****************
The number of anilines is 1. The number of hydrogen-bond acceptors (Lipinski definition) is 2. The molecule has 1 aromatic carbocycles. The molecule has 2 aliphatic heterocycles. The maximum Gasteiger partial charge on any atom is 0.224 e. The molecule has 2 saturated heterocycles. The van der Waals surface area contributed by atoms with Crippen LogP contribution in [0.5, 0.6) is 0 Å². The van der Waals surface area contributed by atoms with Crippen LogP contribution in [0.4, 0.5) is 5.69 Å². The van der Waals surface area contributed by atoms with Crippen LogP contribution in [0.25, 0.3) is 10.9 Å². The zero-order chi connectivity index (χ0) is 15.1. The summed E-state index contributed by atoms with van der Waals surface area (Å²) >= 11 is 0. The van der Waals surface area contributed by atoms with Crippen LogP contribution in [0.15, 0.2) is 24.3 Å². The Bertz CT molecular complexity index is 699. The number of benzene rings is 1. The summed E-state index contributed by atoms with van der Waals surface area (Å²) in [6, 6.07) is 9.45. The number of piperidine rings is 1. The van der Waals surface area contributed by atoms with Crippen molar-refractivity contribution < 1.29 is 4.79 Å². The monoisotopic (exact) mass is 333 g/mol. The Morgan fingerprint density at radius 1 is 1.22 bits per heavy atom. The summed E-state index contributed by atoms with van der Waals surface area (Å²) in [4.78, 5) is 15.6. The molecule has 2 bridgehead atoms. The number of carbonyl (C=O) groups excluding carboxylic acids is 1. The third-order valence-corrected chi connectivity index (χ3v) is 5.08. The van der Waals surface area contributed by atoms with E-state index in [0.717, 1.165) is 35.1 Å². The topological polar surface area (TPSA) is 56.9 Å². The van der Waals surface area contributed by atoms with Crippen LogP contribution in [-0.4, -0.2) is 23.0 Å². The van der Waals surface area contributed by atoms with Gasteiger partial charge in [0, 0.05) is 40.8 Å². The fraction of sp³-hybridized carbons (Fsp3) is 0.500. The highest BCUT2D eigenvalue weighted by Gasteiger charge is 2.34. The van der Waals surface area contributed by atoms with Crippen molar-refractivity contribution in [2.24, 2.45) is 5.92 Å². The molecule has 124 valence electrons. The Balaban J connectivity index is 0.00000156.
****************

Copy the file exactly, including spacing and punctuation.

The number of anilines is 1. The number of hydrogen-bond acceptors (Lipinski definition) is 2. The molecule has 1 aromatic carbocycles. The molecule has 2 aliphatic heterocycles. The maximum Gasteiger partial charge on any atom is 0.224 e. The molecule has 2 saturated heterocycles. The van der Waals surface area contributed by atoms with Crippen LogP contribution in [0.5, 0.6) is 0 Å². The van der Waals surface area contributed by atoms with Crippen LogP contribution in [0.4, 0.5) is 5.69 Å². The van der Waals surface area contributed by atoms with Crippen LogP contribution in [0.25, 0.3) is 10.9 Å². The zero-order chi connectivity index (χ0) is 15.1. The summed E-state index contributed by atoms with van der Waals surface area (Å²) >= 11 is 0. The van der Waals surface area contributed by atoms with Crippen LogP contribution in [0.15, 0.2) is 24.3 Å². The Bertz CT molecular complexity index is 699. The number of benzene rings is 1. The summed E-state index contributed by atoms with van der Waals surface area (Å²) in [6, 6.07) is 9.45. The number of piperidine rings is 1. The van der Waals surface area contributed by atoms with Crippen molar-refractivity contribution < 1.29 is 4.79 Å². The monoisotopic (exact) mass is 333 g/mol. The Morgan fingerprint density at radius 1 is 1.22 bits per heavy atom. The summed E-state index contributed by atoms with van der Waals surface area (Å²) in [4.78, 5) is 15.6. The molecule has 2 bridgehead atoms. The number of carbonyl (C=O) groups excluding carboxylic acids is 1. The third-order valence-corrected chi connectivity index (χ3v) is 5.08. The van der Waals surface area contributed by atoms with E-state index in [0.717, 1.165) is 35.1 Å². The topological polar surface area (TPSA) is 56.9 Å². The van der Waals surface area contributed by atoms with Crippen LogP contribution in [-0.4, -0.2) is 23.0 Å². The van der Waals surface area contributed by atoms with Gasteiger partial charge in [0, 0.05) is 40.8 Å². The fraction of sp³-hybridized carbons (Fsp3) is 0.500. The highest BCUT2D eigenvalue weighted by Gasteiger charge is 2.34. The van der Waals surface area contributed by atoms with Crippen molar-refractivity contribution in [2.24, 2.45) is 5.92 Å². The molecule has 124 valence electrons. The Balaban J connectivity index is 0.00000156.